Investment Scams

Affinity fraud is the process of identifying a particular target group (usually based on ethnicity), and then using some common trait among the group, such as a concern about issues in a particular part of the world, to scam them out of money they will be “investing, through you, in stocks of companies in that region of the world.” The affinity fraud is a variety of confidence scam, in which the faith of the scam’s target in the scam artist is exploited to steal the money. Affinity fraud is quite common, and was recently prominently featured when Bernard Madoff, the former non executive Chairman of the NASDAQ, used his ponzi scheme investment portfolio to scam many Jewish charities, and many wealthy Jewish individuals, out of roughly 50 billion dollars.

Madoff became particularly infamous because of the degree to which his investors trusted him, and because of the sums of money involved. His investors knew him personally, and felt that his fund must be above board because he was known to reject investors who he felt were not sufficiently wealth (an indication that his fund was not desperate for cash). Prominent Jewish community leaders supported him, and he was beloved by the heads and finance chiefs of every major Jewish charity. Of course, the extent of the personal connection between the scam targets and the scam artist are not unique to this case. There have been many other cases of ponzi schemes being perpetrated against unsuspecting, trusting victims, by members of their community. In fact, one of the most common features of an affinity fraud is the scam artist’s membership in the very community he is trying to rip off.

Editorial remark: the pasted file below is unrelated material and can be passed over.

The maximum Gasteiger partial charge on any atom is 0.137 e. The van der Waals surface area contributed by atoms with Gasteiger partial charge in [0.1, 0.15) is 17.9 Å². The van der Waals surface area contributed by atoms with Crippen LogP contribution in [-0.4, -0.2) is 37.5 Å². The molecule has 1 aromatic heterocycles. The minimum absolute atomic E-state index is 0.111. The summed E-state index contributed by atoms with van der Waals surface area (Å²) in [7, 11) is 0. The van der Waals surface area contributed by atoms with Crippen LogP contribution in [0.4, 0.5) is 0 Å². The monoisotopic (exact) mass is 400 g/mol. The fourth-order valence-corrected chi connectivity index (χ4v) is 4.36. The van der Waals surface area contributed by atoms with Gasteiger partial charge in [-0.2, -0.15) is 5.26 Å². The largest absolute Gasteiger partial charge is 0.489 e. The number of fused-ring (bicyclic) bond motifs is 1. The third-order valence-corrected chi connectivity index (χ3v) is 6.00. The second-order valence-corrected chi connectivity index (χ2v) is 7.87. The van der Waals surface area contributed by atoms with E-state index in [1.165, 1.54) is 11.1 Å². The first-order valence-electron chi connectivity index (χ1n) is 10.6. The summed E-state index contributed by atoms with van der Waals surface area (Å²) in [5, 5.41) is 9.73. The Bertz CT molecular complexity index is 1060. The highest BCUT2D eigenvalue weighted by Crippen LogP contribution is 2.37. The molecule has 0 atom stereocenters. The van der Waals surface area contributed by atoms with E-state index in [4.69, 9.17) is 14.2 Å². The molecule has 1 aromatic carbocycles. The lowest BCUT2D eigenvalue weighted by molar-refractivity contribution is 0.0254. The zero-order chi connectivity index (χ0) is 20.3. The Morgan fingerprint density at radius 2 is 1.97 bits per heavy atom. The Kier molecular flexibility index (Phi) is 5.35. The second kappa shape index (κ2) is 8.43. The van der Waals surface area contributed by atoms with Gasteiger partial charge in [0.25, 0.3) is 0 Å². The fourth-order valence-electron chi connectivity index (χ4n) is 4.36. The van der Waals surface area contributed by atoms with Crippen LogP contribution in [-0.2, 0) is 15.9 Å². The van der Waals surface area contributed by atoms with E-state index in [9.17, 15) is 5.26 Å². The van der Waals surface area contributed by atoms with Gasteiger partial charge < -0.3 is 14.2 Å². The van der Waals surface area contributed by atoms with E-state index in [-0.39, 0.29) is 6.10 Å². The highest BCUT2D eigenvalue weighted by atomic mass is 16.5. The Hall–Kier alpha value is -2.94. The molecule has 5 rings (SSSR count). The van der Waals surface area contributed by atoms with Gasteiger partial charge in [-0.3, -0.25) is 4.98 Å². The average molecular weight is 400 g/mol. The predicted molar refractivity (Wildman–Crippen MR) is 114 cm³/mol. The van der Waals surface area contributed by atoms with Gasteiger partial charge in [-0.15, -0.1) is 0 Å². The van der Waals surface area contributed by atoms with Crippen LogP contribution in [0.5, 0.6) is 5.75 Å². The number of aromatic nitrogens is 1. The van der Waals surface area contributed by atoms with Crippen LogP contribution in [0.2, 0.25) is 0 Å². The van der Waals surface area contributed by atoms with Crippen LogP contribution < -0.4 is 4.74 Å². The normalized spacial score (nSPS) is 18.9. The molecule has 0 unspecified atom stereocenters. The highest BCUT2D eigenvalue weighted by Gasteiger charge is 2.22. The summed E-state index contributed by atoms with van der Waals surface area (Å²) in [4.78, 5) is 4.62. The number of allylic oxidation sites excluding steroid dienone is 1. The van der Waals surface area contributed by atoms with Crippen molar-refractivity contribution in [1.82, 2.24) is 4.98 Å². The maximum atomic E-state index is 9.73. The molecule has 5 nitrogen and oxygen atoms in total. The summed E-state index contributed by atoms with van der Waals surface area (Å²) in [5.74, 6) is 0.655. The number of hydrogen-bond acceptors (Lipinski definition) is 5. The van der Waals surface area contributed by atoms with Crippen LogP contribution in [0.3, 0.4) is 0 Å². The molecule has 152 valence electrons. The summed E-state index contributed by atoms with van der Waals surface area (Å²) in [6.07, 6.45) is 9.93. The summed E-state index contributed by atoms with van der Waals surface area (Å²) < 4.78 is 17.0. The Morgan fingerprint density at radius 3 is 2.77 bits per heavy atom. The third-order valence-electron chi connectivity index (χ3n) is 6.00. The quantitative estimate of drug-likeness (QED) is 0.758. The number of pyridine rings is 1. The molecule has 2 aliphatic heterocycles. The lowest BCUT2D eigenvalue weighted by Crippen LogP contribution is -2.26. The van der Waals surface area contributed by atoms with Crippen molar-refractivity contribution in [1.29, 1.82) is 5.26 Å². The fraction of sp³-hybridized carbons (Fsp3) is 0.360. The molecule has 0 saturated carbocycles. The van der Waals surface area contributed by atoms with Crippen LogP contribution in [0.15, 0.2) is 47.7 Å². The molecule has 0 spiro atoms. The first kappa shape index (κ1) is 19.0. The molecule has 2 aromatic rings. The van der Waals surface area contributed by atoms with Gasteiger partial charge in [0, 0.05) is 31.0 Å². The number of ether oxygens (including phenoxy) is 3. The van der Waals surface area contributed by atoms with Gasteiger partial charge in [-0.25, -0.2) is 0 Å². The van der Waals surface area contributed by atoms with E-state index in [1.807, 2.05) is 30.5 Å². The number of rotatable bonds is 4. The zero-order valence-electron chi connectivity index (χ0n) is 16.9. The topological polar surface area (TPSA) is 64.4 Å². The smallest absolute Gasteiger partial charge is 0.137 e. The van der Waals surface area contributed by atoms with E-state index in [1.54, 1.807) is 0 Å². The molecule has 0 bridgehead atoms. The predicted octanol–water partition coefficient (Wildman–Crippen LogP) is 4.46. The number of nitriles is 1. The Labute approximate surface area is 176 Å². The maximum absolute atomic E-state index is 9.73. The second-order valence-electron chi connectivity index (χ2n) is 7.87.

Of course, personal connections are not always present. In the “slavery reparations fraud,” many African-Americans were sent letters telling them that any African-American born prior to the year 1928 would receive compensation “equal in value to 40 acres and a mule.” The letter asked the respondents to list their name, address, phone number, birth date, place of birth, and last, but not least, social security number. The goal was a simple, impersonal case of identity theft. Because the fraud was targeted specifically at African-Americans as opposed to the population as a whole, it constitutes an affinity fraud. The perpetrators were never caught. Of course, many other scam artists (like Madoff) are caught, either because their investors begin to wonder why they cannot withdraw money from their accounts, or because the illicit funds actually run out of cash.